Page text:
Rector, SSE Riga

C. Charles Okeahalam, Friday 12th May 2017


Professor Anders Paalzow, The Rector, Swedish School of Economics in Riga, members of Alf' Vanags’s family and his colleagues at BICEPS and elsewhere, ladies and gentlemen. I am glad to be here to say a few words about Alf Vanags after which, Professor Erik Berglof will give the Alf Vanags Memorial Lecture. 

Of course many of you knew Alf much better than I did. But for a few years I knew him quite well. So while I note the wonderful eulogy which Professor Paalzow wrote at the time of Alf’s passing, please permit me to add a few words.
I met Alf in 1986.  Alf was my PhD supervisor. I truly regret that I lost touch with him soon after completing the PhD in 1991.  I am not sure how this happened. I guess the chase for academic tenure, research and publication/promotion etc and then thereafter establishing and building AGH Capital got the better of me.  I know that on occasions when I have visited Russia, I considered the possibility of visiting Riga - but never got round to it prior to now.  I suppose in some way this points to (among other things) a need for further cooperation between the Baltic States and sub-Sahara Africa.  It also points to the ‘….urgency of now…’ . We should not procrastinate.  So I regret that I left it till now to visit Riga. 


Alf was ‎an intellectually strong man. Unlike many who may be as gifted in this regard, he was not a show off. He did however have an ability to truly understand issues and could quickly see, accept, or, spear an argument. He was a good teacher and intellectual problem solver. I recall that once we realised that my proposal would require a significant amount of econometric modelling he knew just waht to do. He said lets have drink! Thereafter he asked me to re-read the famous market for lemons paper by George Akerlof and this led me to a 1976 paper on ‘Product differentiation and Welfare’ by Spence and the paper ‘Conditional Logit Analysis of Qualitative Choice Behavior’- McFadden (1973). This immediately clarified what I wanted to do and in fact ended up being an econometrics Ph.D. You may all state, Alf was not an econometrician! Yes, but he had a good mind and could see the big picture! I can never forget the encouragement he gave as there was data and so I spent a year entering raw daw into SAS to build a data set so as to test a whole series of models and he kept saying… build the models but see the big picture. By 1990 I had had enough and submitted a draft which Alf went through, while I went to the US on a European Science Foundation Fellowship. By the time I got back, I was ready to put in the last push and complete. Now that style influenced my subsequent supervsion of my own students - a balanced approach (seriousness and conviviality), leads to improved performance. Alf was a bon vivant who enjoyed a good drink and meal. I was a keen athlete at the time. However, I soon realised that some of the best insights from my supervisor could be obtained during the drinking sessions we had every month. I did my PhD as a part-time student while working as Research Fellow at the University of Kent, Canterbury. I always took the late train back to Canterbury more knowledgeable but less able to train effectively or even do much else, the next day!.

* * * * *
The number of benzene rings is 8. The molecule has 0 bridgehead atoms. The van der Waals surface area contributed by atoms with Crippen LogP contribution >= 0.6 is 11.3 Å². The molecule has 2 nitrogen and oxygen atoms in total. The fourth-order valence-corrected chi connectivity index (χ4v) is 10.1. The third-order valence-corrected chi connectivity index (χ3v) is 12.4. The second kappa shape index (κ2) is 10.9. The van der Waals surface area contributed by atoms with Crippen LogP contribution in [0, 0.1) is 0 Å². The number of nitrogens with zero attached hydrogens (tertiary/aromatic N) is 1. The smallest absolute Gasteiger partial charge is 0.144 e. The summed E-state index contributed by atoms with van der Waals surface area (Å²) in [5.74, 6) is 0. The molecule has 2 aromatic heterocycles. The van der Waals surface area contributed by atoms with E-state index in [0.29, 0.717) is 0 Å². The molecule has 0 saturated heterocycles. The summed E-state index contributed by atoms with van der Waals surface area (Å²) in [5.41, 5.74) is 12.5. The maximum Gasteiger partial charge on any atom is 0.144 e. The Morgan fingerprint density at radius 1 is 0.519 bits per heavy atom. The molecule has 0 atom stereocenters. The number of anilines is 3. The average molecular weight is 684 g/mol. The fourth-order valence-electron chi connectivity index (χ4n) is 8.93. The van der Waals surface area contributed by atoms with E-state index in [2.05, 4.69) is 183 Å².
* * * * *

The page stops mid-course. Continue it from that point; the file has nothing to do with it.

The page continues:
The amazing thing about Alf was his understanding and grasp of a wide spectrum of the economics literature and his ability to bring in disparate fields of our dismal science together. Take for example the paper ‘ Spot and Period Rates in the Dry Bulk Market' which he co-authored with Chris Hale and published in 1989 in the Journal of Transport Economics and Policy. That paper uses rational expectations theory and term structure of interests rate theory to consider market efficiency in the dry bulk shipping freight rate market. For the cognoscenti that paper remains something of a classic in this particular area of maritime economics.


Alf was a patriot. He kept his Latvian passport and declined the opportunity to apply for a British passport. Prior to the wall coming down he had to apply for a visa to most places. In weird logic, he always joked that people thought of him as a spy of some sort! Alf a spy !!!?  Hmmmm,  let’s think about this – well, I suppose more strange things have happened. Also he often said that when the opportunity arose he would return to Latvia. Which he did. By all accounts this appears to have been a good decision. The standing and reputation which BICEPS has in Latvia and this region and the research projects and consultancy policy role it has played confirms the contribution that Alf made. I am sure that the academic and economic policy landscape is worse off as a result of the passing of Alf Vanags. ‎He made a contribution and ran the race.  He will be missed!

C. Charles Okeahalam
Friday 12th May 2017